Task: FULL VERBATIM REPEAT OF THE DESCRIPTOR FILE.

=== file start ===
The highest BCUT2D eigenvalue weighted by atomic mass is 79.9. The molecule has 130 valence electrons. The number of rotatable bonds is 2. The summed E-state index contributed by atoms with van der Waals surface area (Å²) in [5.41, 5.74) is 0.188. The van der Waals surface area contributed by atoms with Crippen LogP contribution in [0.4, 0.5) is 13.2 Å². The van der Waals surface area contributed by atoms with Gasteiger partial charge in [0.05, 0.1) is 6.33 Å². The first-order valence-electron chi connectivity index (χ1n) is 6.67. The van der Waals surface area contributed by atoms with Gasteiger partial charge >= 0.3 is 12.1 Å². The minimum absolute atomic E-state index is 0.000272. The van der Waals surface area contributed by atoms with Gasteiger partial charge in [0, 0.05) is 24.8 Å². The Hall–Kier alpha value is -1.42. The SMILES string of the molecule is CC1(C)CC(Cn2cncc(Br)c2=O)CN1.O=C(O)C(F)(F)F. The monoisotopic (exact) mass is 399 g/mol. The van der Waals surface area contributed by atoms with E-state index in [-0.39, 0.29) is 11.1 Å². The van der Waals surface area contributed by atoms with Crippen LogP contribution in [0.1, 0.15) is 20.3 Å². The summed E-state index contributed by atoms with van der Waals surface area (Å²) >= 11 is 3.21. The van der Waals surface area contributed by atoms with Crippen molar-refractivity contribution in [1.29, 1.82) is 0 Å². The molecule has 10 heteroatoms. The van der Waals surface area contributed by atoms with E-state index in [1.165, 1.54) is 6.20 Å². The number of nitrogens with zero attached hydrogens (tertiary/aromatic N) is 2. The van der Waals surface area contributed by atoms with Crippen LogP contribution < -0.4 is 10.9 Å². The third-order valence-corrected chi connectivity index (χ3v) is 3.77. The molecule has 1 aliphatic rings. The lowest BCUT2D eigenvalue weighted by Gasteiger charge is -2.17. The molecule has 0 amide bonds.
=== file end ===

The highest BCUT2D eigenvalue weighted by atomic mass is 79.9. The molecule has 130 valence electrons. The number of rotatable bonds is 2. The summed E-state index contributed by atoms with van der Waals surface area (Å²) in [5.41, 5.74) is 0.188. The van der Waals surface area contributed by atoms with Crippen LogP contribution in [0.4, 0.5) is 13.2 Å². The van der Waals surface area contributed by atoms with Gasteiger partial charge in [0.05, 0.1) is 6.33 Å². The first-order valence-electron chi connectivity index (χ1n) is 6.67. The van der Waals surface area contributed by atoms with Gasteiger partial charge >= 0.3 is 12.1 Å². The minimum absolute atomic E-state index is 0.000272. The van der Waals surface area contributed by atoms with Gasteiger partial charge in [0, 0.05) is 24.8 Å². The Hall–Kier alpha value is -1.42. The SMILES string of the molecule is CC1(C)CC(Cn2cncc(Br)c2=O)CN1.O=C(O)C(F)(F)F. The monoisotopic (exact) mass is 399 g/mol. The van der Waals surface area contributed by atoms with E-state index in [-0.39, 0.29) is 11.1 Å². The van der Waals surface area contributed by atoms with Crippen LogP contribution in [0.1, 0.15) is 20.3 Å². The summed E-state index contributed by atoms with van der Waals surface area (Å²) >= 11 is 3.21. The van der Waals surface area contributed by atoms with Crippen molar-refractivity contribution in [1.29, 1.82) is 0 Å². The molecule has 10 heteroatoms. The van der Waals surface area contributed by atoms with E-state index in [1.165, 1.54) is 6.20 Å². The number of nitrogens with zero attached hydrogens (tertiary/aromatic N) is 2. The van der Waals surface area contributed by atoms with Crippen LogP contribution < -0.4 is 10.9 Å². The third-order valence-corrected chi connectivity index (χ3v) is 3.77. The molecule has 1 aliphatic rings. The lowest BCUT2D eigenvalue weighted by Gasteiger charge is -2.17. The molecule has 0 amide bonds.